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What Types of Wine Glasses Do You Really Need?

Written by Madeline Puckette
What Type of Stemware is Right for You?

There are a gazillion different types of wine glasses out on the market. So, what should you buy? You need a set of glassware that works for your day-to-day needs, rather than necessarily needing the right glass for every single type of wine. Discover what glassware fits your wine drinking habits and what the best options are to build a proper wine glass set.

Check out this cool chart on the different types of wine glasses. Identify the different styles so that you can better decide what to buy based on your needs.

Types of Wine Glasses Chart

Types of Wine Glasses Chart by Wine Folly

The Difference Between Crystal and Glass Stemware

Crystal is glass with lead monoxide in it and, depending on what country you live in, percentages of lead monoxide can vary from 1% (in the US) to 30% (in Europe). Many glassware manufacturers also make lead-free crystal glassware with zinc and magnesium oxide, which also refracts light. Using leaded or lead-free crystal for wine glasses is popular for two reasons: First, the minerals cause the glass to have light refraction which gives stemware a sparkle. Secondly, the inclusion of minerals in glass makes it sturdy enough to be spun very thin.

Regular glass doesn’t shine the same way as crystal but it is more affordable and also tends to be more durable.

You Only *Need* Two Types Starting a wine glass collection? Go super basic and get a set of 6 red wine glasses and a set of 4-6 Champagne flutes. Take my word for it; that’s all you really need.

Questionaire: Which Type of Wine Glasses Should You Buy?

Answer these questions honestly to figure out what kind of stemware to buy.

  1. Do you ever handwash special kitchen tools such as knives?
  2. Do you have places to store tall wine glasses?
  3. Do you enjoy a glass of wine almost every night?
  4. Do you wash your dishes after dinner?
  5. Do you find pleasure in cleaning and organizing your kitchen or bathroom?
  6. Do you have safe areas that are off-limits to kids?

If you answered mostly “No” Owning crystal stemware will drive you insane. Instead, get glassware or stemless crystal glasses. These will be easier to maintain and won’t give you a conniption if they break. You can also wash them in the dishwasher.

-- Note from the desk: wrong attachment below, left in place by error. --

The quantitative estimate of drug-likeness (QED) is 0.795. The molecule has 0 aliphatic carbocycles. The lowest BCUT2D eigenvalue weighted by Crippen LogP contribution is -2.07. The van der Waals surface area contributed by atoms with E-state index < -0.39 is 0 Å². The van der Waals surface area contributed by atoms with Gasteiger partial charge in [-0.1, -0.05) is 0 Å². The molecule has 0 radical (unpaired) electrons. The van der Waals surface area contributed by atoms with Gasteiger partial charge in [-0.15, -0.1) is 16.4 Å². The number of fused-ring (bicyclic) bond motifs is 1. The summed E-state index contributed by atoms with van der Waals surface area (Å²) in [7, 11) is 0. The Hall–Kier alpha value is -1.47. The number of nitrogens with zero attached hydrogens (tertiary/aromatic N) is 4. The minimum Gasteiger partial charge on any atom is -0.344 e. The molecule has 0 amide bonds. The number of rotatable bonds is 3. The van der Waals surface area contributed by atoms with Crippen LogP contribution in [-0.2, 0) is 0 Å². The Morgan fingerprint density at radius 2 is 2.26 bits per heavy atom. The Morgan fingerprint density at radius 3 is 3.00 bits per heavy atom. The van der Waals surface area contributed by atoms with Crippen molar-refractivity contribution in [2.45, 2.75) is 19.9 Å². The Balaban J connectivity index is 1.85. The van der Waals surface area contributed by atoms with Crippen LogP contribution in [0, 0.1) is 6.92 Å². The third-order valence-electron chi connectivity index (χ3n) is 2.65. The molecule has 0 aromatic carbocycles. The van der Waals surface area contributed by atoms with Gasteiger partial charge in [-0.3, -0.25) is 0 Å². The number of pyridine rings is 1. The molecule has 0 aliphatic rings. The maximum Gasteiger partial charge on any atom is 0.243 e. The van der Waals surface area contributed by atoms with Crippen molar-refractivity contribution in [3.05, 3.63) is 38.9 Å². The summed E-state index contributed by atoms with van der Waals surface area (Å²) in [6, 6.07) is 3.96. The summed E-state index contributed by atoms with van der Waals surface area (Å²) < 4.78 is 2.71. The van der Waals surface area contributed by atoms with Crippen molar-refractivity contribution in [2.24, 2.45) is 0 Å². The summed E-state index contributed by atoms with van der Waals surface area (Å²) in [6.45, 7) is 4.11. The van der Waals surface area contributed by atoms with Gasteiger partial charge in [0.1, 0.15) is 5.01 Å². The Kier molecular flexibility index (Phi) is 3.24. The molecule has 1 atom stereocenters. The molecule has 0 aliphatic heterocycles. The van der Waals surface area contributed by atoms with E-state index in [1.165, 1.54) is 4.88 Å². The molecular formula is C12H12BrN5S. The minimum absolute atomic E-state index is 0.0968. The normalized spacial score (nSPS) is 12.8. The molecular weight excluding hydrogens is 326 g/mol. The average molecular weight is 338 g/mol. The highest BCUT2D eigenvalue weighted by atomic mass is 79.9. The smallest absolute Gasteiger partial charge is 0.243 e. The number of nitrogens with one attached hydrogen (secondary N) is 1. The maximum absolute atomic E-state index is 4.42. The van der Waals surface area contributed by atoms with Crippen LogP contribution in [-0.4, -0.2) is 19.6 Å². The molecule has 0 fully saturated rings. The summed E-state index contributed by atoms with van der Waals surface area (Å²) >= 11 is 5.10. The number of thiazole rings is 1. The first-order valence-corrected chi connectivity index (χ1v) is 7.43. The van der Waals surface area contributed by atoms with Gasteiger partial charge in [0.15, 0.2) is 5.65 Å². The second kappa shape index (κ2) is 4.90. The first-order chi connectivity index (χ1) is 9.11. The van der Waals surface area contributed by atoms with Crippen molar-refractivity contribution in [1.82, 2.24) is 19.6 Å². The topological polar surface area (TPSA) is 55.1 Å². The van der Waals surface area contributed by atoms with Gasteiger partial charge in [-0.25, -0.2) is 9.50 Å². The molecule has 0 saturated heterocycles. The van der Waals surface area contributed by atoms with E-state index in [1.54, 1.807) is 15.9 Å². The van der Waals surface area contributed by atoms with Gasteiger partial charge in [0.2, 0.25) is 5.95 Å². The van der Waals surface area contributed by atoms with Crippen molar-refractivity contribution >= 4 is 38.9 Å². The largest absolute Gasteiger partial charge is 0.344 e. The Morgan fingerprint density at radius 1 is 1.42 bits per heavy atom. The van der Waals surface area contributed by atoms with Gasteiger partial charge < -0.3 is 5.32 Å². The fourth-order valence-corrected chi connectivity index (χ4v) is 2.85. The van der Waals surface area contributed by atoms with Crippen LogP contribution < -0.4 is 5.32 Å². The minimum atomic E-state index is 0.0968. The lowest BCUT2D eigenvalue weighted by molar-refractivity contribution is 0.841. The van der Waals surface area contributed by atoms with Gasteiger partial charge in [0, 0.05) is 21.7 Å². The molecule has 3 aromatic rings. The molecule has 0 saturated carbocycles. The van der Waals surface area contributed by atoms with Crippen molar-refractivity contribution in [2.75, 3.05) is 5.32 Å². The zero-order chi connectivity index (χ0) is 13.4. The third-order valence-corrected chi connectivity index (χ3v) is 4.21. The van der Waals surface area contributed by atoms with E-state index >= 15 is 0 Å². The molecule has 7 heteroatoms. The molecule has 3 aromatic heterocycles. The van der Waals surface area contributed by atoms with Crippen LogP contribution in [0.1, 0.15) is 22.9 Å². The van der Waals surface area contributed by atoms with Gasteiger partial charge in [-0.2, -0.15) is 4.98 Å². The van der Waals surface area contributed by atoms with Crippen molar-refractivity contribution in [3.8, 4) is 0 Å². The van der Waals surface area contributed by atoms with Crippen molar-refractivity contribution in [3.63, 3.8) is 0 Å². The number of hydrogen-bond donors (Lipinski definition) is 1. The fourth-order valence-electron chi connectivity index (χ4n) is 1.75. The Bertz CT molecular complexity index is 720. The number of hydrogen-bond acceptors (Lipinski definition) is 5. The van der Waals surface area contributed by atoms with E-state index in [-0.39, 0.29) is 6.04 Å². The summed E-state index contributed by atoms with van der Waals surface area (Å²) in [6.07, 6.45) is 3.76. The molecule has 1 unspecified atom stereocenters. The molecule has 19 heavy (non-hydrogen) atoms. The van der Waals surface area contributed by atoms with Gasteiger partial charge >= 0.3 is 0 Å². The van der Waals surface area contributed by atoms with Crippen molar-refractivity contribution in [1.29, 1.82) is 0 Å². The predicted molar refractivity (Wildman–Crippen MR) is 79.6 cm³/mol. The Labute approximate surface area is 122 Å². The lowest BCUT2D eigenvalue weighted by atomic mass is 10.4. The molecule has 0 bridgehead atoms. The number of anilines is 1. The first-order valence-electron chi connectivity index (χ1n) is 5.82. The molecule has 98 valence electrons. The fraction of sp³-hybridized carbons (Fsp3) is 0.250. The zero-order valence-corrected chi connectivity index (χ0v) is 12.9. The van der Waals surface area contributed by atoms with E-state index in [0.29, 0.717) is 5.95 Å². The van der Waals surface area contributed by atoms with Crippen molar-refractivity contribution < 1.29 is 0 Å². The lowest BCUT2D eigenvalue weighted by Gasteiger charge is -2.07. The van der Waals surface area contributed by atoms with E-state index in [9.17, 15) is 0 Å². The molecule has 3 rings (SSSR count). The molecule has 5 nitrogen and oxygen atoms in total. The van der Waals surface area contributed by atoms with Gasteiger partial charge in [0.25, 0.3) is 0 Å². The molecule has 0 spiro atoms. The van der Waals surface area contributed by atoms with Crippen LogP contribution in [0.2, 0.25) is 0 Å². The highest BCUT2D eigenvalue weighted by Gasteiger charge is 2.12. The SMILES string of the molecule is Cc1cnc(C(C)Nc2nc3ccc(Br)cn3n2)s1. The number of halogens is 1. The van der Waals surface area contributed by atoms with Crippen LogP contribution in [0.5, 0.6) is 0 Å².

If you answered mostly “Yes” You are neurotic enough to keep crystal glassware clean and sparkly. You should look into getting a set of 4-6 matching crystal wine glasses that you can use for years to come. Learn how to wash wine glasses by hand

Gary V. from drinks from a fish-bowl sized glass, but also has drunk wine from a coffee mug.

Does a Different Glass Really Affect the Flavor?

Yep! From coffee to wine, some vessels are designed to capture the “perfect” amount of aromas. That being said, just be sure to leave a little room in your glass to collect smells. Most wine glasses are designed to be filled less than half-full. Read More about:

How glass shape affects flavor

You Really Need Two Wine Glass Styles to Start

Starting your wine glass collection? Keep it simple and opt for a set of 6 red wine glasses and a set of 4-6 white wine glasses or Champagne flutes. Take my word for it; this all you really need (unless you’re planning to be a professional at-home host.)

Madeline Puckette Swirling Wine

What We Use on Set

We purchased Riedel Restaurant Extremes from a wine distributor. The stemware we use is quite similar to the Riedel Vinum Extreme series. We use the Cabernet Sauvignon glass for red wine and the Sauvignon Blanc glass for white wine. I like them because they’re big, but not too big, for filming. If you want to go lead-free check out Schott Zwiesel Tritan Pure Collection, which is a better value and comes in sets of 6.

PS. We weren’t paid for these opinions and believe that glassware is a personal choice. Feel free to find me on @twitter or facebook if you want a recommendation.

Written byMadeline Puckette

James Beard Award-winning author and Wine Communicator of the Year. I co-founded Wine Folly to help people learn about wine. @WineFolly

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